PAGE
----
Monday, November 26, 2007

Burial - Untrue

(11.2007, Hyperdub)

I am not even going to pretend that I know anything about the vast universe of UK techno. With more spliced up subgenres then I could keep track of and a very distinct taste, entry into its dark underworld is virtually impossible. Yet, even with its uninviting labyrinthine artist directory, Burial was still hard to avoid. When last year’s self titled debut hit, those who took noticed almost unanimously marked it as the savior of electronic music and a crossover akin to Portishead’s Dummy. Despite my curiosity at such a rare reaction, Burial’s “Dubstep” was far from the home grown Brooklyn indie that I have been familiar with and even with my much prided openness to new musical forms, Burial provided a difficult listen to swallow without employing preconceived notions of dark clubs and glow sticks. Basically, Burial proved me the pompous music snob that I am. Well, in effort to expand and destroy any hidden pretensions that are constantly a part of any opinion, no matter how honest, I have collapsed to the even more highly lauded follow up: Burial’s Untrue. Now I won’t be able to give you a rundown of the differences of these two albums because I still haven’t heard the self titled debut yet (but will). All I got is a newbie assessment of something almost completely foreign and insidiously provocative. Burial’s beats are crisp, rhythmically beating the pavement like the mechanics of placid rainfall in a dark city. Accompanied by a dark wash of synths, the album occupies an introverted headspace making the album perfect for oversized headphones. While variation obviously infects each track the album doesn’t stray too far from it roots. My biggest stumbling block here is the vocal samples. Harkening too easily the dreaded dance floors that I previously alluded to, the vocals come off as stale and tactless. Granted, a few tracks somehow make these same cheesy vocals work, such as album opener, "Archangel," one of the best single songs of the year, but the album still drags slightly with these samples on the majority of tracks. Burial’s claim to fame is the ability to still make a highly listenable, downtrodden dubstep album that you can’t help but listen to even with the knee jerk reaction to the samples.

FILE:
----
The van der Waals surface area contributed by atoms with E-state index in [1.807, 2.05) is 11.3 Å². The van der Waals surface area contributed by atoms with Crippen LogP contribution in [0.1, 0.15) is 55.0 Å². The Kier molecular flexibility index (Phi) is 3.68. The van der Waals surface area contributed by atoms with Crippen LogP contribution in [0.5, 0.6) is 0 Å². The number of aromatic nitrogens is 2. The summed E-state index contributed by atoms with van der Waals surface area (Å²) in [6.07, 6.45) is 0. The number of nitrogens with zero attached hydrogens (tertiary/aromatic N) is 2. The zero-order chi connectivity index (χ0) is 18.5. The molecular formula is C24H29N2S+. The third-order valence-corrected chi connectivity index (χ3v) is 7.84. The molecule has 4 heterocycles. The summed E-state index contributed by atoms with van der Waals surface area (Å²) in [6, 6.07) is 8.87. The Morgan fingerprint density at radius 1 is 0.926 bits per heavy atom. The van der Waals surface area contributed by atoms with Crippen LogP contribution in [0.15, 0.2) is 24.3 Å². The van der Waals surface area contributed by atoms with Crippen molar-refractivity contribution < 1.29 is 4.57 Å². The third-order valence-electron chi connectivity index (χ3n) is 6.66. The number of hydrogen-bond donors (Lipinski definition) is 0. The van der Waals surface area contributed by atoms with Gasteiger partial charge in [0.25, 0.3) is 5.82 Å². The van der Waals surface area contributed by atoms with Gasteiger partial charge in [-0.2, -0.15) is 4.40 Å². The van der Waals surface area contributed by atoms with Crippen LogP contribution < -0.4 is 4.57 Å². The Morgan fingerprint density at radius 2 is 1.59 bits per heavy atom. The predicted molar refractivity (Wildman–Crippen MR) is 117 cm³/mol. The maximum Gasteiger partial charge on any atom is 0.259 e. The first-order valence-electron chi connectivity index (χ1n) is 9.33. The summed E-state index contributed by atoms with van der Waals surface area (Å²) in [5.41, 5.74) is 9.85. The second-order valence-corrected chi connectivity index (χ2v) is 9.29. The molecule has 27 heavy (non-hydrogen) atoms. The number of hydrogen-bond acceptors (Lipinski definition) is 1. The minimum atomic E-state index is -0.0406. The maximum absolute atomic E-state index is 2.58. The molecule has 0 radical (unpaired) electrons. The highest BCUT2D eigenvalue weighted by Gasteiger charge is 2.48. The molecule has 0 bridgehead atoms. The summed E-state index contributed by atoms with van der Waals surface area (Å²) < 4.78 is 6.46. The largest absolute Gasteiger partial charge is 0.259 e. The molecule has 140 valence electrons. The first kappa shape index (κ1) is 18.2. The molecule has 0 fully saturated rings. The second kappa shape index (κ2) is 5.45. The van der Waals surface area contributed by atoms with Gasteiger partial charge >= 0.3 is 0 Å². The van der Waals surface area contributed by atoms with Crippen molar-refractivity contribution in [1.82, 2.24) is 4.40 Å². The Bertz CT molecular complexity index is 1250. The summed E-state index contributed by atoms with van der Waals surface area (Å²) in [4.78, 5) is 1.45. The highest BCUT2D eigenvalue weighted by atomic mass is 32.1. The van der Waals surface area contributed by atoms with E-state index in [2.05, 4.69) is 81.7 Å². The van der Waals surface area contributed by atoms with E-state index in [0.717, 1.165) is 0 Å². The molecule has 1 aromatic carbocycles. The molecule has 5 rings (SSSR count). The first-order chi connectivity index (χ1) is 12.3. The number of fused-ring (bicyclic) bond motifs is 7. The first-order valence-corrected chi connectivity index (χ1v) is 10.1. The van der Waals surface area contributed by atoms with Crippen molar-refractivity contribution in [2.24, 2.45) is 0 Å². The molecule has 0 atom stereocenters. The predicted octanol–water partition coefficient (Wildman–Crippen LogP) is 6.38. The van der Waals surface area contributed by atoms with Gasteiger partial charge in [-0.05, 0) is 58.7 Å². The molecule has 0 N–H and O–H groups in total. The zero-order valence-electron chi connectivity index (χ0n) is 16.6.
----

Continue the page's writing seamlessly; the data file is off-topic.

-Mr. Thistle

Burial on Myspace

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